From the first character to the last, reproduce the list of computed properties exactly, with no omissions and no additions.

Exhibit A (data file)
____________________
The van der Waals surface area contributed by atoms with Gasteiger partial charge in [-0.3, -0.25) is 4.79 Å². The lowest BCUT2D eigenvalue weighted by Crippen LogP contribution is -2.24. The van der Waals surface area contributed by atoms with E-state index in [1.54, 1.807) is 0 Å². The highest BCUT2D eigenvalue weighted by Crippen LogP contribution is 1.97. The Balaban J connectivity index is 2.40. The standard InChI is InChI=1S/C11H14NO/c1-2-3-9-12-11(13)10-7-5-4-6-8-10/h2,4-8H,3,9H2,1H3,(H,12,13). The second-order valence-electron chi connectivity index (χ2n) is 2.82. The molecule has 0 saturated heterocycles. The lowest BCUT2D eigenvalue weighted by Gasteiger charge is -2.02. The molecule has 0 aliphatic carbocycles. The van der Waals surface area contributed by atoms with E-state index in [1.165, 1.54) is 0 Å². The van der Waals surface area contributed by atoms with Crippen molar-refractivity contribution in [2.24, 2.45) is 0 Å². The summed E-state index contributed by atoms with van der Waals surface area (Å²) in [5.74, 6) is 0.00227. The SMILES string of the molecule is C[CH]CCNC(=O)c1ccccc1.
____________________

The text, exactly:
The van der Waals surface area contributed by atoms with Gasteiger partial charge in [-0.3, -0.25) is 4.79 Å². The lowest BCUT2D eigenvalue weighted by Crippen LogP contribution is -2.24. The van der Waals surface area contributed by atoms with E-state index in [1.54, 1.807) is 0 Å². The highest BCUT2D eigenvalue weighted by Crippen LogP contribution is 1.97. The Balaban J connectivity index is 2.40. The standard InChI is InChI=1S/C11H14NO/c1-2-3-9-12-11(13)10-7-5-4-6-8-10/h2,4-8H,3,9H2,1H3,(H,12,13). The second-order valence-electron chi connectivity index (χ2n) is 2.82. The molecule has 0 saturated heterocycles. The lowest BCUT2D eigenvalue weighted by Gasteiger charge is -2.02. The molecule has 0 aliphatic carbocycles. The van der Waals surface area contributed by atoms with E-state index in [1.165, 1.54) is 0 Å². The van der Waals surface area contributed by atoms with Crippen molar-refractivity contribution in [2.24, 2.45) is 0 Å². The summed E-state index contributed by atoms with van der Waals surface area (Å²) in [5.74, 6) is 0.00227. The SMILES string of the molecule is C[CH]CCNC(=O)c1ccccc1.